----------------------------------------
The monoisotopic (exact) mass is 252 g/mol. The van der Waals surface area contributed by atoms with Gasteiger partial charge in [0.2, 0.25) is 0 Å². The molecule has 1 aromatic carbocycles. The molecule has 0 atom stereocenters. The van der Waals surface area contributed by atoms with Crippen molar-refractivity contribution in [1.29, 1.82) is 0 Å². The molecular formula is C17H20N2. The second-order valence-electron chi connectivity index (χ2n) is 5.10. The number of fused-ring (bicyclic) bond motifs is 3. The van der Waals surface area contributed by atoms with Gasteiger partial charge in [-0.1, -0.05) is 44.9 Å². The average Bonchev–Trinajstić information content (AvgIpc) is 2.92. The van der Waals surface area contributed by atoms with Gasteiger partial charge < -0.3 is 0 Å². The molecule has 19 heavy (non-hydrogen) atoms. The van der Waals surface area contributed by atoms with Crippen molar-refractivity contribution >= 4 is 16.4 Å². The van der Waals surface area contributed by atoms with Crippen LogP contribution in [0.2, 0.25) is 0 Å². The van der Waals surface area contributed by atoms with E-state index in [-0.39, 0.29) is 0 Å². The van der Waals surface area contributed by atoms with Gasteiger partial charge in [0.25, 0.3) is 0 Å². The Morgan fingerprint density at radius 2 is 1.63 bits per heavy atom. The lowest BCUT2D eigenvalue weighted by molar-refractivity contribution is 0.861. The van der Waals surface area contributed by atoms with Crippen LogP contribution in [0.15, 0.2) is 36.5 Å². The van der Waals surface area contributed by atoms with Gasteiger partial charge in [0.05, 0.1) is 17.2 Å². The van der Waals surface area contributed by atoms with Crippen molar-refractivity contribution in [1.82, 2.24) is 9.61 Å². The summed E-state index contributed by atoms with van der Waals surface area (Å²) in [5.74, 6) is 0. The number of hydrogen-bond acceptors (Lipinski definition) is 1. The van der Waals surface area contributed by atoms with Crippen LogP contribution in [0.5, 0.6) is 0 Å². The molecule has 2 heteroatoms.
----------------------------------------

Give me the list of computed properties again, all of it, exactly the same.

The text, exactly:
The monoisotopic (exact) mass is 252 g/mol. The van der Waals surface area contributed by atoms with Gasteiger partial charge in [0.2, 0.25) is 0 Å². The molecule has 1 aromatic carbocycles. The molecule has 0 atom stereocenters. The van der Waals surface area contributed by atoms with Crippen molar-refractivity contribution in [1.29, 1.82) is 0 Å². The molecular formula is C17H20N2. The second-order valence-electron chi connectivity index (χ2n) is 5.10. The number of fused-ring (bicyclic) bond motifs is 3. The van der Waals surface area contributed by atoms with Gasteiger partial charge in [-0.1, -0.05) is 44.9 Å². The average Bonchev–Trinajstić information content (AvgIpc) is 2.92. The van der Waals surface area contributed by atoms with Gasteiger partial charge < -0.3 is 0 Å². The molecule has 19 heavy (non-hydrogen) atoms. The van der Waals surface area contributed by atoms with Crippen molar-refractivity contribution >= 4 is 16.4 Å². The van der Waals surface area contributed by atoms with Crippen LogP contribution in [0.2, 0.25) is 0 Å². The van der Waals surface area contributed by atoms with E-state index in [-0.39, 0.29) is 0 Å². The van der Waals surface area contributed by atoms with Gasteiger partial charge in [0.25, 0.3) is 0 Å². The Morgan fingerprint density at radius 2 is 1.63 bits per heavy atom. The lowest BCUT2D eigenvalue weighted by molar-refractivity contribution is 0.861. The van der Waals surface area contributed by atoms with Crippen LogP contribution in [0.15, 0.2) is 36.5 Å². The van der Waals surface area contributed by atoms with Gasteiger partial charge in [0.05, 0.1) is 17.2 Å². The van der Waals surface area contributed by atoms with Crippen molar-refractivity contribution in [1.82, 2.24) is 9.61 Å². The summed E-state index contributed by atoms with van der Waals surface area (Å²) in [5.74, 6) is 0. The number of hydrogen-bond acceptors (Lipinski definition) is 1. The van der Waals surface area contributed by atoms with Crippen LogP contribution in [0.5, 0.6) is 0 Å². The molecule has 2 heteroatoms.